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FRIDAY, 25 APR 2014
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Undermining National Pact will lead to war: experts
Khaled Qabbani (right).
Khaled Qabbani (right).
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BEIRUT: Any attempt to undermine the National Pact would only lead to civil strife among the Lebanese, experts warned over the weekend during an international conference about drafting constitutions in the Arab world. “Any attempt to undermine the National Pact or keep blocking its implementation will only lead to a new civil war among the Lebanese,” said Judge Abbas Halabi, who contributed to the pact and was one of the many participants of the conference.

Local and foreign scholars as well as diplomats discussed the challenges of drafting constitutions during the two-day conference that took place at the Monroe Hotel in Ain al-Mreisseh.

The conference was organized by the Lebanese Foundation for Permanent Civil Peace and the Konrad-Adenauer Foundation. Over 150 researchers, public sector workers, media professionals and Arab and European diplomats accredited in Lebanon participated.

Four ambassadors to Lebanon, from the Spanish, Egyptian, Tunisian and Yemeni missions, illustrated the experience of drafting new constitutions during a session on democratic transition.

Former Justice Ministers Edmond Rizk, Bahij Tabbara, Khaled Qabbani and the head of the Constitutional Council Issam Sleiman also took part in discussions.

Participants exchanged ideas about the challenges of drafting a constitution amid emerging political systems in the Arab world. They focused on how these new governments could benefit from the constitutional process in a way that would avoid reigniting internal struggles from the past.

“Lebanon today is no longer in a transitional stage and has achieved the establishment stage,” legislative expert Antoine Mesara said. “Talking about a transitional period in Lebanon today threatens its existence as an independent, free and sovereign entity.”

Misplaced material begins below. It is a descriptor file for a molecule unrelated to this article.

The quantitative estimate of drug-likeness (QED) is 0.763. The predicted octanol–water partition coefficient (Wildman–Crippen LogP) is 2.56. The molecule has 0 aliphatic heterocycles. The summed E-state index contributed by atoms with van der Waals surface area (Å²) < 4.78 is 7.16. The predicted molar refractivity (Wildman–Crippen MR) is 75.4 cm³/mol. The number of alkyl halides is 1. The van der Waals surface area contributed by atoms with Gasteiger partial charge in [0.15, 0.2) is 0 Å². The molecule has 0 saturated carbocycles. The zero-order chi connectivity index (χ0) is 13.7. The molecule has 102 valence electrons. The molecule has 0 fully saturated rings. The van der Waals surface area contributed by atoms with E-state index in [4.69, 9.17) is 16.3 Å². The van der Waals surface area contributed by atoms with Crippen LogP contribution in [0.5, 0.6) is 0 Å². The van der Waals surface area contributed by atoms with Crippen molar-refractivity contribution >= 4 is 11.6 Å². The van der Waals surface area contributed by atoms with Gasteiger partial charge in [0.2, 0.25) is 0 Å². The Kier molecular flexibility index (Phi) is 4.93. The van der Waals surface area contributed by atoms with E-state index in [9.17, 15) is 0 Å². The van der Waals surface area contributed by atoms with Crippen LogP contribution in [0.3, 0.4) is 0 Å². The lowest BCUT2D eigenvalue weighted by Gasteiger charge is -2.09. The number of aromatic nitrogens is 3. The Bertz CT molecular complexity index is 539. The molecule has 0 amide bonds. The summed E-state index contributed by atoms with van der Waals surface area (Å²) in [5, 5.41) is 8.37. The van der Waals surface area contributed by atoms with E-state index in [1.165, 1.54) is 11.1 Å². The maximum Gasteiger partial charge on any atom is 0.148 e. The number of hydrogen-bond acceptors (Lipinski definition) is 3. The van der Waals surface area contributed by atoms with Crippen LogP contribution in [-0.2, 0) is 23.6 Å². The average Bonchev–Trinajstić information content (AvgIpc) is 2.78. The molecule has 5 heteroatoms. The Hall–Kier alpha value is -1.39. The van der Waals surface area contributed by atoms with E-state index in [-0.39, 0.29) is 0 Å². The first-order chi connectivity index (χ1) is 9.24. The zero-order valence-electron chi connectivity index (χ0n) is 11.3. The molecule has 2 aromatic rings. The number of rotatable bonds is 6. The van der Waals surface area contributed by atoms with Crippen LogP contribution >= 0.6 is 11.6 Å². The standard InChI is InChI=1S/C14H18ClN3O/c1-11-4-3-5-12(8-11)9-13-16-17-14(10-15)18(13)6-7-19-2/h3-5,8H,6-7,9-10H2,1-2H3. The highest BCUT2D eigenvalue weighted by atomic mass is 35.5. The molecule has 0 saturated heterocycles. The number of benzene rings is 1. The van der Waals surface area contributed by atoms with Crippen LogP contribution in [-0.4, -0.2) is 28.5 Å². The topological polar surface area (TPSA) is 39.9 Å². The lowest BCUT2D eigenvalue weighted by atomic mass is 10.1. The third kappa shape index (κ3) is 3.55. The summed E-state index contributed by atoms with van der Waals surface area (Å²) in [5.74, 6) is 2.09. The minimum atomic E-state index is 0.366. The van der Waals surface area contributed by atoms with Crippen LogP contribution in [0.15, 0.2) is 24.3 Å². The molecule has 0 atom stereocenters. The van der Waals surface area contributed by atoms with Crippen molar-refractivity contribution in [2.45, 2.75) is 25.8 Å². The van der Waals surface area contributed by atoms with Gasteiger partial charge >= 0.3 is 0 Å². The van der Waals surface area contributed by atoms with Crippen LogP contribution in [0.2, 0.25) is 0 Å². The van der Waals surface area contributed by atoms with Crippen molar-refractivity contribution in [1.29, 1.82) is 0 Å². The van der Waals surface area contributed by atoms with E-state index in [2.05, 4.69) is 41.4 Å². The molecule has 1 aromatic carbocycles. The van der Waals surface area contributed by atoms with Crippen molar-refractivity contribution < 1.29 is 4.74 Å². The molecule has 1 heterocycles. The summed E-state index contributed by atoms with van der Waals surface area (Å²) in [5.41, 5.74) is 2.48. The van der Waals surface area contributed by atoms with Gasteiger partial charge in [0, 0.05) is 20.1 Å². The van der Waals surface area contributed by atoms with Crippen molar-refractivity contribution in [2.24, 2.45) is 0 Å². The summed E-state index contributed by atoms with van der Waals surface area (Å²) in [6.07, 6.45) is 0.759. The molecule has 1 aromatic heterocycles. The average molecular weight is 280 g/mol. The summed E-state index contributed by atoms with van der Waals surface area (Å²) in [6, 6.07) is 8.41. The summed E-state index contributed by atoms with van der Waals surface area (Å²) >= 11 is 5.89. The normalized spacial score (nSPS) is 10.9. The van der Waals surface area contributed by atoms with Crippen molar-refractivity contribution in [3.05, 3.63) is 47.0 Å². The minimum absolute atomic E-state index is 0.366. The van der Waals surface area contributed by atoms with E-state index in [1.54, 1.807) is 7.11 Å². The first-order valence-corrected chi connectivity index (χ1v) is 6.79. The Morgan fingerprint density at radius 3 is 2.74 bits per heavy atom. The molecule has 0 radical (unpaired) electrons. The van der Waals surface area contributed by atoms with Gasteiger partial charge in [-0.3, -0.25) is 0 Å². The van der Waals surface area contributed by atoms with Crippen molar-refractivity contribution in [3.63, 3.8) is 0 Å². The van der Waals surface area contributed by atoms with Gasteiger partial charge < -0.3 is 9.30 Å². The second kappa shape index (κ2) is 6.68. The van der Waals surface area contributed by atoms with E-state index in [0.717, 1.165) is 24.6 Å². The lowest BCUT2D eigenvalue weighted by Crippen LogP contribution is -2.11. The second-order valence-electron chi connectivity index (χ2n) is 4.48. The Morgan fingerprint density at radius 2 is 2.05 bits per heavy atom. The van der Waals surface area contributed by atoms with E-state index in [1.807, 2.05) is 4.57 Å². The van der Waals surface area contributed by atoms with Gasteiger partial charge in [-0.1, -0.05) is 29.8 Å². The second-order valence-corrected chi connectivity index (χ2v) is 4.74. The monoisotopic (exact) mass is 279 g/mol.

Sleiman addressed the obstacles that could hamper a constitution’s development, saying these were mainly the relationships between religion and civil society and between power balances and constitutional rules, in addition to the compatibility of legislation.

German Charges d’Affaires Garsten Mair presented the German constitutional experience for comparison.

“Human rights are a very essential issue and can’t be respected unless they are included in the most powerful legislations, like the constitution. The German people have a very strong relationship with the constitution, which in turn respects their rights,” he said.

“The judicial system remains the guarantor [of human rights] in the face of economic developments in any country,” he said.

The second day of the seminar comprised a round table of constitutional experts that lawyer Carlos Daoud led.

Daoud addressed the difficult process of democratic transition and talked about the measures that should be taken so that transitions could be achieved peacefully.

These measures, according to Daoud, included adopting a new constitution that gives power to the people, encouraging reconciliation for struggling parties, holding transparent and just elections, giving the judiciary the chance to do its job in prosecuting all those who commit crimes against humanity and protecting the supporters of the previous regime from torture.

The Lebanese Foundation for Permanent Civil Peace promotes theoretical and practical efforts that address Lebanese history and politics.

The Konrad Adenauer Foundation is a political organization based in Germany.

 
A version of this article appeared in the print edition of The Daily Star on December 16, 2013, on page 4.
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